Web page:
The first option is your quick and easy, go-to recipe. Imagine this: fry..... your frying peppers. WHOA! Watch out! I know- you didn't expect it. However, it is delicious, and it's what they're great for. It takes very little time and management. Here we go!

You will need:

*About 15 small frying peppers (mine are Hungarian frying peppers from KY--> well traveled)
*1/3 of a cup of diced onion
*1-2 tablespoons olive oil
*1 teaspoon chili powder
*1 teaspoon garlic powder

Here are your marching orders:

1. Start your oil, seasonings, and onions heating on low heat in a pan.
2. Clean, seed and cut your peppers in half.
3. When the onions are beginning to be translucent, drop in your frying peppers.
4. Toss the peppers and onions a bit, and let them cook at medium heat.
5. Timing is kind of a personal touch with this. I'll explain, I like my frying peppers to have a bit of a crunch to them. If you are more into a softer cooked pepper you'll want to go longer. For my peppers, I cooked them for about 10-15 minutes. You can see in the pictures that follow, they still
have the majority of their color due to the quicker toss on the stove.

*The great thing about this is that you can individualize the spices. I was looking for a bit of kick with the peppers- hence the chili powder. You can also go basic with onion and garlic. Or go Hungarian (sorry- it's the majority of my blood- can't get away) and add in some paprika with it!

   ARE YOU READY FOR RECIPE #2 ????? This second option is a bit more involved- but WAY worth it! A bit ago, the Hubby had been throwing out the words "stuffed peppers" every so often. It was a good hint to throw out.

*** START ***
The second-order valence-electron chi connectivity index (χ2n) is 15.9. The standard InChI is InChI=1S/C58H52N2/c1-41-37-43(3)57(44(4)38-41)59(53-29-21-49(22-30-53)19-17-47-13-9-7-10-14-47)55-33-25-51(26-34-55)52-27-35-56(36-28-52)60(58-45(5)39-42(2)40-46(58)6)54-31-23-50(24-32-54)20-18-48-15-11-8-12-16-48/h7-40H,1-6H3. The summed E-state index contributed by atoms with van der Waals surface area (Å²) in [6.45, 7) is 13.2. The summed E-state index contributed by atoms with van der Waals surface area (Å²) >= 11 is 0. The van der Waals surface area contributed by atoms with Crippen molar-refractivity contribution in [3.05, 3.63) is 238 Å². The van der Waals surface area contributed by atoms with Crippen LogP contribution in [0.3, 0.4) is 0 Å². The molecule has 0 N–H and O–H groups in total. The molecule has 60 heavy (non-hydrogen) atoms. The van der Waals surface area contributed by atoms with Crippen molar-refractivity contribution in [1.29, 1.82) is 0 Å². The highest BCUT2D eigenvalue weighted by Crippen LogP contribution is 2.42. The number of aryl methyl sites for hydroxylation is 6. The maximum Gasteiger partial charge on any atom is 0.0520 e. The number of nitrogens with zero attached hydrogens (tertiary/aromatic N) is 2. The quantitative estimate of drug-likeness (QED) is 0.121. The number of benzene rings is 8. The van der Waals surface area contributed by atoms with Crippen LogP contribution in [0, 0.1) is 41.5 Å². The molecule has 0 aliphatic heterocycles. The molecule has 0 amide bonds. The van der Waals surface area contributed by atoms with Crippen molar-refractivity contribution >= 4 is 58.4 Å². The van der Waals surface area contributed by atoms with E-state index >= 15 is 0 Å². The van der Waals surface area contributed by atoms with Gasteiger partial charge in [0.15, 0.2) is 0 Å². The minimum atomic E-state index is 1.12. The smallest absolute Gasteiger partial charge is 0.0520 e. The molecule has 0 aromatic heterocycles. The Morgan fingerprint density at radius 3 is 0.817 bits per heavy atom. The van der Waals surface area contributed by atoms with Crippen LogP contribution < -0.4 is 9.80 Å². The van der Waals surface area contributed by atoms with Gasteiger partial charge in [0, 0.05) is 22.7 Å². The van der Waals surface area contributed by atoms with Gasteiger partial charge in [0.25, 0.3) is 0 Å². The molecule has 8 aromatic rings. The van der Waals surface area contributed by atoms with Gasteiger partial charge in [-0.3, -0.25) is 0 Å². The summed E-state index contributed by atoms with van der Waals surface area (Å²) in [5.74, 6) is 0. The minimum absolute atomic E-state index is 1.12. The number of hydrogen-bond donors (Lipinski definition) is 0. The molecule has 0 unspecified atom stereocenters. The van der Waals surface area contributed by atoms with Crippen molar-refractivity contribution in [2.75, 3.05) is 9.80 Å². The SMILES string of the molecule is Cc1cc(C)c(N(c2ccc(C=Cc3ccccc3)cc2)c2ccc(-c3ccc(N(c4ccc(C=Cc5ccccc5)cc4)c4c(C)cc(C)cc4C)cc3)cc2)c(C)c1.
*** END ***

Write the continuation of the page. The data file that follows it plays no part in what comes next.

Now, I will preface this recipe. (cough cough, to my family members reading this) My main heritage and culinary experience centers around Hungarian food. I was blessed to have the opportunity to learn to cook with my grandmother. For a summer, we spent afternoons cooking all of the Hungarian regulars that I grew up with.  HOWEVER, this recipe is NOT the stuffed peppers I grew up with (nor my other family members - yes you guys). The recipe I grew up with and have made previously involves more of a sauce using tomato paste etc. Due to a lack of certain items in the pantry, I improvised. In the future- if you all are curious- I can post the true Hungarian version!

You Will Need:
*4 Bell peppers -you can use frying peppers if you'd like- you will need more than 4 as they are smaller
*1 lb. 93% lean ground turkey  (this can be substituted with ground beef if you'd like)
*1/3 cup chopped onion
*1/4 cup ketchup
*2 teaspoons garlic powder
*1/3 cup oats (your binding agent)
*1 tablespoon (or so) olive oil

Marching Orders Are:
1. Preheat your oven to 375 degrees.
2. Wash and seed your peppers and cut off just the top - so they look like little bowls.
3. Combine your ground turkey, onion, ketchup, garlic powder, oats, and olive oil in a bowl.
4. Put your peppers in a baking dish that will be able to hold them all standing up right.
5. Fill the peppers with the well mixed meat and seasonings. You can fill them pretty tight as it will reduce a bit.
6. I added a bit of extra ketchup to the top of each pepper for extra flavor and moisture. About half way through the baking, my two peppers got some shredded mozzarella on top as well.
7. Bake your peppers for about 30-45 minutes. I say this because I originally was going for 30 minutes in the oven, but upon opening up one of them, I found that they needed a bit more time.

Mid cook before cheese!

*Enjoy! I personally like to keep the ketchup on the table in case of a need for more. Overall- these were a huge hit with the Hubby and one was filling enough for each of us! I'm sure that now that this post is up, I will be reminded of HOW LONG ago it was that I made them. :)

   It is wonderful to be back on and typing to you. Whoever you are. Pleeeaase look forward to THANKSGIVING- A delicious pie is on deck with a fun new crust idea! And more importantly- be thankful. I know I am. I am thankful for the roof over my head, the husband who loves me, and the family and friends that support me. I am a blessed woman. Thank you to YOU for reading this and supporting me too! Again- I am just so blessed!